No need to reverse Cenvat credit availed of duty paid on HR coils/sheets for discharging duty on HR slitted and pickled coils on dispute whether slitting and pickling is a manufacturing activity under Section 2(f) of the Central Excise Act, 1944
Asian Colour Coated Ispat Ltd. (the Appellant) was engaged in the process of slitting and pickling of HR coils/ sheets (the activity). They availed Cenvat credit of Rs. 37 crores of the duty paid on HR coils/sheets and discharged Excise duty amounting to Rs. 42 crores on the HR slitted and pickled coils.
The Commissioner of Central Excise, Delhi alleged that the activity undertaken does not amount to manufacture and hence the Appellant was not entitled to avail Cenvat credit on the alleged inputs.Accordingly, a demand of Rs.37.04 crores was confirmed along with imposition of an equivalent amount of penalty. Being aggrieved, the Appellant preferred an appeal before the Hon’ble CESTAT, Delhi.
The Revenue adverted to the provisions of Section 5B of the Central Excise Act, 1944 (“the Excise Act”) and submitted that since notification has not been issued in respect of the activity, Cenvat credit cannot be allowed. Reliance was further placed upon the Circular No. 911/1/2010 – CX dated January 14, 2010, Circular No. 940/1/2011 – CX dated January 14, 2011.
In the CESTAT, there was conflict of views between the Hon’ble Members.
The Hon’ble Member (J), inter alia, observed that there is no quarrel about the proposition that the Delhi High Court in the case of Faridabad Iron & Steel Traders Association [2003-TIOL-79-HC-DEL-CX] (“Steel Traders case”) has held that the activities of cutting or slitting of steel sheet in coil is a non-manufacturing activity. However, adverting to the plethora of decisions wherein it is held that “By utilization of credit for payment of duty which was not required to be paid, credit was effectively reversed and Revenue cannot once again ask for reversal of credit”, the Member (J) allowed the appeal with consequential relief.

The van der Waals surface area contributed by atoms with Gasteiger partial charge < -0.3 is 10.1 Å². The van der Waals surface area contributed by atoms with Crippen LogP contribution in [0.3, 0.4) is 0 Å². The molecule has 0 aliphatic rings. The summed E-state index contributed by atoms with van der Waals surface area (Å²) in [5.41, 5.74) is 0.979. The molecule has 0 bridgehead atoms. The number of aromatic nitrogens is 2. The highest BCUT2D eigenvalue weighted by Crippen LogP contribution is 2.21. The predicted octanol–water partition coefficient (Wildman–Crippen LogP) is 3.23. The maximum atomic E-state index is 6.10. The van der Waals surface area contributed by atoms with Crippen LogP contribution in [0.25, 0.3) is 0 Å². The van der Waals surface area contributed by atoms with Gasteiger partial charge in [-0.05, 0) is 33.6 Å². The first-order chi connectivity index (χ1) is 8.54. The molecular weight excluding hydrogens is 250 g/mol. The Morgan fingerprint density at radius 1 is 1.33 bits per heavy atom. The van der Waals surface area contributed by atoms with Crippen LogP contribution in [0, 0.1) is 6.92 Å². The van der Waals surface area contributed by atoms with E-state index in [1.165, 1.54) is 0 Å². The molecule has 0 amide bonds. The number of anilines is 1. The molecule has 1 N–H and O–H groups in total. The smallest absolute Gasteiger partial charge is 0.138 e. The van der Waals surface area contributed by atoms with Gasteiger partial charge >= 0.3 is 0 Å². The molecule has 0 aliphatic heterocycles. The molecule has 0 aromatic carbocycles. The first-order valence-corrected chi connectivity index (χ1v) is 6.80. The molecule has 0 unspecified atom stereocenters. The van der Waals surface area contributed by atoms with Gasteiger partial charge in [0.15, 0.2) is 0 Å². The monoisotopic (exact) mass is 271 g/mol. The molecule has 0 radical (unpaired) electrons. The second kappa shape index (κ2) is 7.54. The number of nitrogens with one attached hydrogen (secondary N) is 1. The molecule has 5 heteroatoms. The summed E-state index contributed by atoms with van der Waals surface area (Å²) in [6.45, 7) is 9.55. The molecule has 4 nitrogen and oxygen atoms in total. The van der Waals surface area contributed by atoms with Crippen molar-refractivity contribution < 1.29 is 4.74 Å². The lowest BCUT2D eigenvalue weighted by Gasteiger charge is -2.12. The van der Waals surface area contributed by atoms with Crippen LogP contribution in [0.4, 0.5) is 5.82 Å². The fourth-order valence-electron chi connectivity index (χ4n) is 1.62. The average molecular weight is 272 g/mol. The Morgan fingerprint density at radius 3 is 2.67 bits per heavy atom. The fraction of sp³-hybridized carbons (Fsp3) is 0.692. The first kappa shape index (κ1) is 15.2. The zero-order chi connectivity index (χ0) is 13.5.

In the matter of the reference made to Section 5B of the Excise Act and various Circulars, the Hon’ble Member (J) observed that if the Appellant does not approach the Central Government, the same cannot stop him from pursuing the legal remedy before the Courts.
On the other hand, the Hon’ble Member (T), inter alia, held that the Appellants cannot be allowed to circumvent the legal position and presume an activity as manufacture and avail Cenvat credit on inputs forcibly and pay duty on finished goods not required to be paid under the law and then pass the credit to the buyer. Holding that there is no question of granting input credit against such manufacture, the Hon’ble Member (T) upheld and confirmed the demand but reduced the amount of penalty to Rs.5 crore.
Consequently, the matter was referred to the Third Member for a Majority view.
The Hon’ble Third Member allowed the appeal and held as under:
Hence, the matter was decided in favour of the Appellant with majority view.
(Bimal Jain, FCA, FCS, LLB, B.Com (Hons), Mobile: +91 9810604563, Email: firstname.lastname@example.org)